‘It will make me weak’: Village people afraid of donating blood

City Health

Low awareness keeps them away from camps

A large number of people living in villages don’t donate blood as they fear their bodies won’t be left with enough of it. 

There are farmers who think donating blood will make them weak, rendering them incapable of working in fields.

Lack of awareness has kept people from rural areas away from blood donation camps.

According to the WHO, there is a constant need for regular supply because blood can be stored only for a limited period. Regular blood donation ensures blood is available whenever and wherever it is needed.

Men in villages don’t want to donate blood because they are scared of losing their strength. Very few women donate it.

Renukamma, who works in a ragi field, said: “We are aware about blood donation, but we don’t want to donate. We work in the field all day. What if we fall sick or tired? Who will take care of the work? I have heard that we may fall ill after giving blood.”

Shantha Kumar, a blood donor, explained: “Most people in my village are scared to donate blood. They all know the importance of donation, but still the fear in them holds them back from donating.”

The awareness is poor in villages. “The government or NGOs should come forward and debunk the myths attached to blood donations. Most don’t even know their blood group.”

Dr Sreelatha, MD of the blood bank at Victoria Hospital, said: “Blood donors from rural areas are very few. They are not completely aware about why one should give blood and in what time period gap one can give blood. There are a lot of advantages of donating blood about which most people in villages are unaware. Though we spread a lot of knowledge and awareness, the reach is really less. The government should take steps to create greater awareness…. There are a lot of people who die because they don’t get blood at right time. Blood donation cannot be forced; rather it is something that one should volunteer to donate.”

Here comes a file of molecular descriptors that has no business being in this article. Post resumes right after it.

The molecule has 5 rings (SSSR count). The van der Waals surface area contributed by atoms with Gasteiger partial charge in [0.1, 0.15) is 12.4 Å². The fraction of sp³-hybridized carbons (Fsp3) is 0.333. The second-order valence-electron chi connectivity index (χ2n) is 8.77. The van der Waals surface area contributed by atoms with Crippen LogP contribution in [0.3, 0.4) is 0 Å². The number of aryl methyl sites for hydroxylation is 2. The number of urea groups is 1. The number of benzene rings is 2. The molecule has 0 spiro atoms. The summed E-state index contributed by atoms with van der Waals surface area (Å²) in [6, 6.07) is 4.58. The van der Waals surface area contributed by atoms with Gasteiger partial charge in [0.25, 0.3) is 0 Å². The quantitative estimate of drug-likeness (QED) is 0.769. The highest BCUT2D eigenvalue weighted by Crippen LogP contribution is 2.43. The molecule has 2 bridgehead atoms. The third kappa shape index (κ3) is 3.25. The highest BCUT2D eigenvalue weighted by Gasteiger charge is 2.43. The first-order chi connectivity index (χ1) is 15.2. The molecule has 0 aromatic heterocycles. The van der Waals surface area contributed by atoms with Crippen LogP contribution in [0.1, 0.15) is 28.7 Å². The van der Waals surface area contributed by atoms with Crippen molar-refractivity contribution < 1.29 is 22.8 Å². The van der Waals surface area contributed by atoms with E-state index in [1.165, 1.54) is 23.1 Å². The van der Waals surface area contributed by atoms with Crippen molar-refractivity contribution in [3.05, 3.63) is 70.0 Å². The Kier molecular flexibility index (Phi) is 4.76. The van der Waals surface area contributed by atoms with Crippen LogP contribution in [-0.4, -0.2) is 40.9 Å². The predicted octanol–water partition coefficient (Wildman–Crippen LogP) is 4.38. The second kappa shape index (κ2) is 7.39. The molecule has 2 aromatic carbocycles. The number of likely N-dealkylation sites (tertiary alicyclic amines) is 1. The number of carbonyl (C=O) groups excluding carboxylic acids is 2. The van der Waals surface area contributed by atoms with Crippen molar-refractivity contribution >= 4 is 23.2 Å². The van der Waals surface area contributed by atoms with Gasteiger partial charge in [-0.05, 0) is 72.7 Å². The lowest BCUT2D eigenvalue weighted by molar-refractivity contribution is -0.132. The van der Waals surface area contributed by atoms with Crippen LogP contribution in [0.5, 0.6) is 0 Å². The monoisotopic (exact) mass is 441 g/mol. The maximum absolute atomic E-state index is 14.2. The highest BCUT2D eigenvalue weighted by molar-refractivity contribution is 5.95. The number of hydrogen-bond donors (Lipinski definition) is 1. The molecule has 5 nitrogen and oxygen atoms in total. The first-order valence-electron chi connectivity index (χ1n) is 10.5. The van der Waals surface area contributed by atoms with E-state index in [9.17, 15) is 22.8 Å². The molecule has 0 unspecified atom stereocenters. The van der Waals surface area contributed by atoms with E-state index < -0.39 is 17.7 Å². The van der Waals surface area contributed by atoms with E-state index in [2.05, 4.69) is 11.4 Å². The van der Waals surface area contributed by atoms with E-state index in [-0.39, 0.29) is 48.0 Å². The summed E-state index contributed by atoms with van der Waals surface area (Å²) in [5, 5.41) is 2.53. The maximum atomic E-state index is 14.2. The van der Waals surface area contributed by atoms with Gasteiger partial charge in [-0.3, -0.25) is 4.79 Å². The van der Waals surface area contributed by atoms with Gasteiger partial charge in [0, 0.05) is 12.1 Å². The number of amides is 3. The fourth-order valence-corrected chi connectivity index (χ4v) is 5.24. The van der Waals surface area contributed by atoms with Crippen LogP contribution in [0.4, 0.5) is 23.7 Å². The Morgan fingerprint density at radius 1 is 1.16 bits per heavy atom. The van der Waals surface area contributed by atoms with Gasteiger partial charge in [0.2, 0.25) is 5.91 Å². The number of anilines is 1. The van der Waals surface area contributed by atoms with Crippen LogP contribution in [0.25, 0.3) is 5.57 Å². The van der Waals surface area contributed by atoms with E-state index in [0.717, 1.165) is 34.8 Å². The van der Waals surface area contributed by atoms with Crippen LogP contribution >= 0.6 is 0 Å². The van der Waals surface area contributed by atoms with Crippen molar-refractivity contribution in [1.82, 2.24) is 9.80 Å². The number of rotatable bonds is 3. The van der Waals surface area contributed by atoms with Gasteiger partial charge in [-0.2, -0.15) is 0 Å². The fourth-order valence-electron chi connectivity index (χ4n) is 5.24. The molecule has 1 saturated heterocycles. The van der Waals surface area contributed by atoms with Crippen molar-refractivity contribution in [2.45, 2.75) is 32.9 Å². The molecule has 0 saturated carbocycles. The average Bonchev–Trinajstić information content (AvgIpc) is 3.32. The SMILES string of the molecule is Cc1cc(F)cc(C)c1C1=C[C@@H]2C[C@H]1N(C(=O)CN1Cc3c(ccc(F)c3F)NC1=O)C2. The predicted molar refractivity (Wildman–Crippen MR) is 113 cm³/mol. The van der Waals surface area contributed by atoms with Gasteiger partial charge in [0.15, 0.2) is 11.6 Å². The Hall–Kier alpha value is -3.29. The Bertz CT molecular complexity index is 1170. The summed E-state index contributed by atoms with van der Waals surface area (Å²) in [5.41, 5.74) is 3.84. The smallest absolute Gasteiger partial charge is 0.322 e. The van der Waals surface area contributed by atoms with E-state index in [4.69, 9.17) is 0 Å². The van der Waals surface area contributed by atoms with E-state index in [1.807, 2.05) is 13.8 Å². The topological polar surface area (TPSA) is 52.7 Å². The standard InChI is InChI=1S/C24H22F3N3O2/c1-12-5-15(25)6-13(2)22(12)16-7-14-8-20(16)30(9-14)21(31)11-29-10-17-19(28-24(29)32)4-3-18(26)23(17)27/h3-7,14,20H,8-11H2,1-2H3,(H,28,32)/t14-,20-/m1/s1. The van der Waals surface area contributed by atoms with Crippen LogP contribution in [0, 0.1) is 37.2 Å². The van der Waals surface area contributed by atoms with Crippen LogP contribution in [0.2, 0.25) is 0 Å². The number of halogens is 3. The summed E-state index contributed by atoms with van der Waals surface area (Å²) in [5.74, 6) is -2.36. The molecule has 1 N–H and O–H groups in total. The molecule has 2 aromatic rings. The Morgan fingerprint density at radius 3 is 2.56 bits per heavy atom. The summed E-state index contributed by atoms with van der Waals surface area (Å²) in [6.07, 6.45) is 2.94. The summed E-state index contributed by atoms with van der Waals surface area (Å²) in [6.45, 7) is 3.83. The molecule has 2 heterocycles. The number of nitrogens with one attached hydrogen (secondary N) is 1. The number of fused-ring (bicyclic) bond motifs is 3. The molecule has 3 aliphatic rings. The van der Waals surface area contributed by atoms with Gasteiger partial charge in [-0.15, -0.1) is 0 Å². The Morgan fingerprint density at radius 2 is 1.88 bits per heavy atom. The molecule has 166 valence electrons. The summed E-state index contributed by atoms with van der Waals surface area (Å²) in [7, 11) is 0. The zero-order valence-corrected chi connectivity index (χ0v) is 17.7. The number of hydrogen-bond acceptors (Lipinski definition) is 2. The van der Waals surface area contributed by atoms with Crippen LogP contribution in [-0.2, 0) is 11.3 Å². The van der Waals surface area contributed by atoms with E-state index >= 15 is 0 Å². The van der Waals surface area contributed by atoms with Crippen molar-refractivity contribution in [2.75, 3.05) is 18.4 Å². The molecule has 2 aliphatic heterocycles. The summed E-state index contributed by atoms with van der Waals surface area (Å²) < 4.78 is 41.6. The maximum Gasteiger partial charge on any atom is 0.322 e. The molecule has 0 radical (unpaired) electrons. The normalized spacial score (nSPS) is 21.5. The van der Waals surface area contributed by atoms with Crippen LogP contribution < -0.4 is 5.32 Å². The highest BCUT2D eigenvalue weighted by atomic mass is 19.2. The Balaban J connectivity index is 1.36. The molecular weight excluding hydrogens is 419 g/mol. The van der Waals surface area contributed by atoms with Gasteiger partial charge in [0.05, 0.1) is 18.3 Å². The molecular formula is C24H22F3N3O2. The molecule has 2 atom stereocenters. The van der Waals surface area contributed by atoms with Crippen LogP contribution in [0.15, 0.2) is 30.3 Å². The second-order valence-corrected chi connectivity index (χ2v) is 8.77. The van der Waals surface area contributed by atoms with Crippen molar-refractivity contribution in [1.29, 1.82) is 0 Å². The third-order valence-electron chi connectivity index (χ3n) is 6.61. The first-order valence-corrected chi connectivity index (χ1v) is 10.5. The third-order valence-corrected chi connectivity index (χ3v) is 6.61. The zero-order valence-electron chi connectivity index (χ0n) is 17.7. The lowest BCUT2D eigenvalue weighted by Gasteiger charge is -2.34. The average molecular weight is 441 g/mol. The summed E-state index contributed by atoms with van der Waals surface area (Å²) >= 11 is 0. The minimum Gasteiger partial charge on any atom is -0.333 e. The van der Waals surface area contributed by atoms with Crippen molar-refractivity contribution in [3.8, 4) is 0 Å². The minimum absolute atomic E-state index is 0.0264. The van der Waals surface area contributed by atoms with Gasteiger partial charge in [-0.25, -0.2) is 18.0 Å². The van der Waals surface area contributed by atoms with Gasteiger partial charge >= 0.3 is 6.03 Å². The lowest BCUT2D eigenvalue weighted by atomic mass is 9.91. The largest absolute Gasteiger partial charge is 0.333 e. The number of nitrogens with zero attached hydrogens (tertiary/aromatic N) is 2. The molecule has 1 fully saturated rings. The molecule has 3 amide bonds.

Doctors and NGOs try to spread awareness. “Small surveys should be held in villages to find the mode of communication people are comfortable with: Face-to-face interactions or video interactions. We are ready to take big steps to reach the population.” she added.

Dr Shalini Devaraj, head doctor at the K. Gollahalli PHC, said: “We recently organized a blood camp. To no surprise, there were very few donors from the village. Today we are in need of blood. I think people are still stuck with a lot of myths. I have seen young people unable to convince their parents to donate blood. Women’s count is the least.”

During its interactions with people in villages, The Observer found that most villagers think they themselves have very little blood and most of them suffer from high BP and diabetes. Few have donated to their relatives in emergencies. Villagers feel they are risking their own life while donating blood.

H.M. Ashok, a quality manager at the Red Cross Bengaluru, explained: “We have branches in most districts in Karnataka. They will also have 30-40 per cent of shortage which will be fulfilled from Bengaluru’s blood banks. Most of our blood donors are college students and techies. We do very less campaigning in rural areas. It is true that there are very few donors in rural areas. We have mobile banks and create awareness by sending college students, but the result has not been great. During Covid, we had an almost 50 per cent shortage of blood.”

“March, April and May are crucial months where we run short of blood as it is a vacation period and all colleges have exams or holidays. College students contribute around 60 per cent, IT and other workforce contribute 30 per cent. Only around 10 per cent donors are from rural areas,” he shared.

A healthy human can donate blood twice in a year. A man can donate after three months’ gap and a woman can donate after four months.



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